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NAHB blames labor shortage for rising home prices

By Mike Wheatley | May 8, 2017

The rise in real estate prices this year has largely been blamed on the low inventory of available homes for sale, but a new report from the National Association of Home Builders says that's not the only reason.

In its report, the NAHB says that new home construction now totals around 1.2 million units per year, which is a welcome pick up following the decline that followed the housing crisis last decade. But despite this promise, a tight labor supply means that many construction workers are yet to return to the industry, resulting in a big increase in labor costs.

The problem surfaced back in 2012 when the construction industry first began picking up again, but labor shortages have only increased since then.

“The share of builders reporting either some or a serious shortage has skyrocketed from a low of 21 percent in 2012 to 46 percent in 2014, 52 percent in 2015, and now 56 percent in 2016,” said Paul Emrath, an economist for the NAHB, about the trade group’s results from its annual labor shortage survey.

The report found that 75 percent of home builders have had to increase wages to attract workers. The shortfall of labor has also caused 64 percent of builders to delay new projects, while 68 percent have had to raise home prices to make up for the higher wages. Companies reported struggling not to just to attract employees for their own workforces, but also subcontractors, especially bricklayers and electricians, the report found.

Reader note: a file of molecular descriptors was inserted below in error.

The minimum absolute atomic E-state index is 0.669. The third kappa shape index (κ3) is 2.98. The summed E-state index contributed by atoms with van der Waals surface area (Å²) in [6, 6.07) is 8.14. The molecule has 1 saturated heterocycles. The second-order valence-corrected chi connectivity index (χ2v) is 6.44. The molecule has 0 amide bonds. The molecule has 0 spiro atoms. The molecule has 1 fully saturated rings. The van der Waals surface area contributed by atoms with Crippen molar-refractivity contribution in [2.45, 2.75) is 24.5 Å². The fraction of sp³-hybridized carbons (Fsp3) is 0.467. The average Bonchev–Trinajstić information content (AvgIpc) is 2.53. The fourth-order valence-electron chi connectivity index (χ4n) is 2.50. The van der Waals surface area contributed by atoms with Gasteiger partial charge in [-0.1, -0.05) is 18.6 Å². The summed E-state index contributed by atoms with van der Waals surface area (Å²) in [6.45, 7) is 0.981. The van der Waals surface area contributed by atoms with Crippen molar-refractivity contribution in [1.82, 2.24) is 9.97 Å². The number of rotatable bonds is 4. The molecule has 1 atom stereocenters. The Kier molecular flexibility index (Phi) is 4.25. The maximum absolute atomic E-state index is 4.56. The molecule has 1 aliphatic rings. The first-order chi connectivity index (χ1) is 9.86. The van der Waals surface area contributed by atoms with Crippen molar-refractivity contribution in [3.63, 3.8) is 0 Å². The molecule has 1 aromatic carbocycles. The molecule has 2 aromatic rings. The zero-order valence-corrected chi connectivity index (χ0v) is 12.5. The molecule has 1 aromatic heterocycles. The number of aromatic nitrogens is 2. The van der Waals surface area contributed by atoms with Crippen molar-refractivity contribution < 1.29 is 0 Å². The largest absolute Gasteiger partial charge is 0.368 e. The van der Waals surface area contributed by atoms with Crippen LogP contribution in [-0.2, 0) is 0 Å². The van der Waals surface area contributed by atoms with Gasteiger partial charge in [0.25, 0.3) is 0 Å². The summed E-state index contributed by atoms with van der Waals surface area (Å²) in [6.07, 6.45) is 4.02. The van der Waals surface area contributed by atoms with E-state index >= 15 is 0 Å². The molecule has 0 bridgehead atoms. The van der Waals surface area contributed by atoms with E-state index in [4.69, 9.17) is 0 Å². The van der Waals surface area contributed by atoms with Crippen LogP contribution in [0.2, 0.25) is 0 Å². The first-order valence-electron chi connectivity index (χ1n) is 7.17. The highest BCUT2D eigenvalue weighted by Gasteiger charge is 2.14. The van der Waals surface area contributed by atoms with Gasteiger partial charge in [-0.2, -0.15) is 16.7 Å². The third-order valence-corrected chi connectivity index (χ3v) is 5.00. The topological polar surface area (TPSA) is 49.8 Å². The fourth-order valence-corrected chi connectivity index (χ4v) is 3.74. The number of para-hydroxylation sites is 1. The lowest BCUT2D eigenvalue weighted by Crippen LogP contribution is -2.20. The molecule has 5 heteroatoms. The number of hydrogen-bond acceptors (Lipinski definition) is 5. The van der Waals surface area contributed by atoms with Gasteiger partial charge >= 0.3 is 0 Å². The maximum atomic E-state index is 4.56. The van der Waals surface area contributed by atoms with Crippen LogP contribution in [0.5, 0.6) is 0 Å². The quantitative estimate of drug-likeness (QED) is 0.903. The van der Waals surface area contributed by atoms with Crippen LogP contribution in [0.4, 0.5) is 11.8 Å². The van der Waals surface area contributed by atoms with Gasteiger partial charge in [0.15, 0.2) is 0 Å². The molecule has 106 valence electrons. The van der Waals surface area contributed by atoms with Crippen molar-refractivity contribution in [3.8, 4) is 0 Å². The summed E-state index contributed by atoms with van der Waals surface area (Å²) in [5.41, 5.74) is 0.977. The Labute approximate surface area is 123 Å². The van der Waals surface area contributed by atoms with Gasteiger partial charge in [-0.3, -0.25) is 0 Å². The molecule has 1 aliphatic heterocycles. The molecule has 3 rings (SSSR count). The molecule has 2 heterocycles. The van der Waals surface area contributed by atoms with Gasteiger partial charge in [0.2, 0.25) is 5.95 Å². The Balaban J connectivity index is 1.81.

The NAHB says that thousands of construction workers abandoned the industry during the recession due to a lack of work, and many of them never returned, having begun new careers or moved elsewhere for work. Many foreign-born workers simply left the U.S. never to return.

As a result, home prices are being driven upwards by this lack of labor. The median price of a three-bedroom, two bathroom family home has increased from $151,000 to $196,500 between April 2012 and April 2017, representing a 30 percent rise. That's significantly higher than the inflation rate over the same period, the NAHB said.

Obviously a lack of inventory has played a part in house prices going up, but that's far from the only factor in making homes more expensive.

Mike Wheatley is the senior editor at Realty Biz News. Got a real estate related news article you wish to share, contact Mike at [email protected].
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